Many patients begin to enjoy not only relief of symptoms, but also true health when addressing the underlying causes of hypothyroidism.

Why is the thyroid so important? If your cold the thyroid steps on the gas to create more heat. If you’ve got a virus, the thyroid revs up the engine of your immune system. The most important thing to remember about the thyroid is that it is highly sensitive to the slightest alterations in the body.

Common symptoms of low thyroid function:

  • Fatigue
  • Weight gain despite adhering to a low calorie diet
  • Depression
  • Constipation
  • Hypersensitivity to cold weather
  • Poor circulation or numbness in the hands and feet
  • Muscle cramps while at rest
  • Increased susceptibility to colds and other viral or bacterial infections and difficulty recovering from them
  • Slow wound healing
  • Excessive amounts of sleep to function properly
  • Chronic digestive problems, such as lack of stomach acid (hypochlorhydria)
  • Itchy, dry skin
  • Dry or brittle hair
  • Hair falls out easy
  • Dry Skin
  • Low auxiliary (body-heat) temperature
  • Edema, especially facial swelling
  • Loss of outermost portion of eyebrows.

Signs that can indicate Autoimmune Hashimoto’s Disease:

  • Heart Palpitations
  • Inward trembling
  • Increased pulse rate, even at rest
  • Feelings of nervousness and emotional distress
  • Insomnia
  • Night sweats
  • Difficulty gaining weight

Why is good thyroid function so important? Many of the below body functions can become impaired due to faulty thyroid function.

  1. Bone Metabolism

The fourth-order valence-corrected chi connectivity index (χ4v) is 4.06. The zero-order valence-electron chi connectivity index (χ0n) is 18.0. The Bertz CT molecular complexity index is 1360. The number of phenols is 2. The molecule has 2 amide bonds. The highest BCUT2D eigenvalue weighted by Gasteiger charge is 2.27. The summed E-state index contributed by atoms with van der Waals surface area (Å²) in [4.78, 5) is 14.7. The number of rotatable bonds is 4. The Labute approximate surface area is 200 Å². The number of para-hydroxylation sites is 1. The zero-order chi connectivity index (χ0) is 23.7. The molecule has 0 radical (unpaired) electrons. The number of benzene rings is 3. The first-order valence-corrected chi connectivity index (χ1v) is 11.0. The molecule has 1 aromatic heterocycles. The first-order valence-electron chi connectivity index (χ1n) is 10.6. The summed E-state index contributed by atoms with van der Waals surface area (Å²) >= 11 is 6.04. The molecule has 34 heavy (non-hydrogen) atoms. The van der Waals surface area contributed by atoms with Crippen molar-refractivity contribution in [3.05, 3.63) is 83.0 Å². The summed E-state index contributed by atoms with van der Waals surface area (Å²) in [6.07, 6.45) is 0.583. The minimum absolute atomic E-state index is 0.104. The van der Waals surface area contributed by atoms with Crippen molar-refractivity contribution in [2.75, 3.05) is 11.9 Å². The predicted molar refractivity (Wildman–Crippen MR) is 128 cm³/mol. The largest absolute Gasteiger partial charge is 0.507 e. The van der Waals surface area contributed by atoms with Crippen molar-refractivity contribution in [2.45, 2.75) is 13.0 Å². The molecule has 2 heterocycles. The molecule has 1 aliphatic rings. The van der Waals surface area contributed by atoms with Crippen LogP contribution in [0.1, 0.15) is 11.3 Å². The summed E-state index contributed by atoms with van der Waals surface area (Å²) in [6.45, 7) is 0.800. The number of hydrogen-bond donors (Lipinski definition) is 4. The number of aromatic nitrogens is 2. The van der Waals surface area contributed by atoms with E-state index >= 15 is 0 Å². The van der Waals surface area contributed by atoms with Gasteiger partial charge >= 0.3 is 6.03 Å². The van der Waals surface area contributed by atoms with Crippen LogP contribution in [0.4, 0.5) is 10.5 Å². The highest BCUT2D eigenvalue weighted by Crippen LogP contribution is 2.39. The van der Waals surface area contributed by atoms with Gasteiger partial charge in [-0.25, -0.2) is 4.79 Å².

2. Gastrointestinal Function
  3. Male Reproductive Health
  4. Gallbladder & Liver Function
  5. Growth Hormones
  6. Fat Burning
  7. Insulin and Glucose Metabolism
  8. Cholesterol & Triglyceride Regulation
  9. Brain Chemistry
  10. Estrogen Metabolism
  11. Adrenal Hormone Metabolism
  12. Liver Detoxification
  13. Stomach Acid Production
  14. Protein Metabolism
  15. Body Heat & Hot Flashes
  16. Progesterone Production & Metabolism
  17. Anemia
  18. Cardiac (Heart) Health

As you can see the thyroid gland controls many important body functions. Symptoms of thyroid dysfunction are easily confused with other conditions or explained away as signs of “just getting older.” If you think you have symptoms of a thyroid problem or other hormonal imbalance call today 407-629-5333 for an evaluation.

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*If your problem is found to be beyond nutritional and lifestyle modification then we will refer you to your primary care physician for co-management. If you are currently taking a prescription thyroid medication and our nutritional program improves your condition and you require less medication we will refer you back to the prescribing doctor to discuss any dose modification.

**Reference: “Why do I still have thyroid symptoms? When my lab tests are normal” Datis Kharrazian, DHSc, DC, MS, MNeuroSci, FAACP, DACBN, CIBAK, CNS. ©2010